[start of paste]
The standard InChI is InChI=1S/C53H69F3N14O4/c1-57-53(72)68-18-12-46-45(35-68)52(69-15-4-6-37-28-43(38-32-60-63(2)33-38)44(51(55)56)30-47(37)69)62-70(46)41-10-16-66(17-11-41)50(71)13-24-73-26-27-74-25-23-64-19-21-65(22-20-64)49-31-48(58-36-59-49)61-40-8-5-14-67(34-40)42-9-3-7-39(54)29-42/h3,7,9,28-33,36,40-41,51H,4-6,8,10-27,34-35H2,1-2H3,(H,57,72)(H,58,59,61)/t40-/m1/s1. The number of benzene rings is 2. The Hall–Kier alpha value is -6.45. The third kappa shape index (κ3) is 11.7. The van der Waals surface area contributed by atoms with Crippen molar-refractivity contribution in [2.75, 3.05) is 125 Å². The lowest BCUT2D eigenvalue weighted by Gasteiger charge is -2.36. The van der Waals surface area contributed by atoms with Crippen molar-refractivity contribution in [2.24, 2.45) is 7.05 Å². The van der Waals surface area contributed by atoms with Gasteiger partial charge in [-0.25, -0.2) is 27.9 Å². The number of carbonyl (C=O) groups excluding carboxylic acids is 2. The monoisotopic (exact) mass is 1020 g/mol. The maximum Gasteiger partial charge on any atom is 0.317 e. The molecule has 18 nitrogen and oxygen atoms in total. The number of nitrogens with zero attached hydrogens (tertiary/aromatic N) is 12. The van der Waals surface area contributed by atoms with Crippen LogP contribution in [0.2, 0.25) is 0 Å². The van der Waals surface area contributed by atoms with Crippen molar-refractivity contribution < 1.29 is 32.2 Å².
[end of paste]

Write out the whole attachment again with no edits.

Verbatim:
The standard InChI is InChI=1S/C53H69F3N14O4/c1-57-53(72)68-18-12-46-45(35-68)52(69-15-4-6-37-28-43(38-32-60-63(2)33-38)44(51(55)56)30-47(37)69)62-70(46)41-10-16-66(17-11-41)50(71)13-24-73-26-27-74-25-23-64-19-21-65(22-20-64)49-31-48(58-36-59-49)61-40-8-5-14-67(34-40)42-9-3-7-39(54)29-42/h3,7,9,28-33,36,40-41,51H,4-6,8,10-27,34-35H2,1-2H3,(H,57,72)(H,58,59,61)/t40-/m1/s1. The number of benzene rings is 2. The Hall–Kier alpha value is -6.45. The third kappa shape index (κ3) is 11.7. The van der Waals surface area contributed by atoms with Crippen molar-refractivity contribution in [2.75, 3.05) is 125 Å². The lowest BCUT2D eigenvalue weighted by Gasteiger charge is -2.36. The van der Waals surface area contributed by atoms with Crippen molar-refractivity contribution in [2.24, 2.45) is 7.05 Å². The van der Waals surface area contributed by atoms with Gasteiger partial charge in [-0.25, -0.2) is 27.9 Å². The number of carbonyl (C=O) groups excluding carboxylic acids is 2. The monoisotopic (exact) mass is 1020 g/mol. The maximum Gasteiger partial charge on any atom is 0.317 e. The molecule has 18 nitrogen and oxygen atoms in total. The number of nitrogens with zero attached hydrogens (tertiary/aromatic N) is 12. The van der Waals surface area contributed by atoms with Crippen LogP contribution in [0.2, 0.25) is 0 Å². The van der Waals surface area contributed by atoms with Crippen molar-refractivity contribution < 1.29 is 32.2 Å².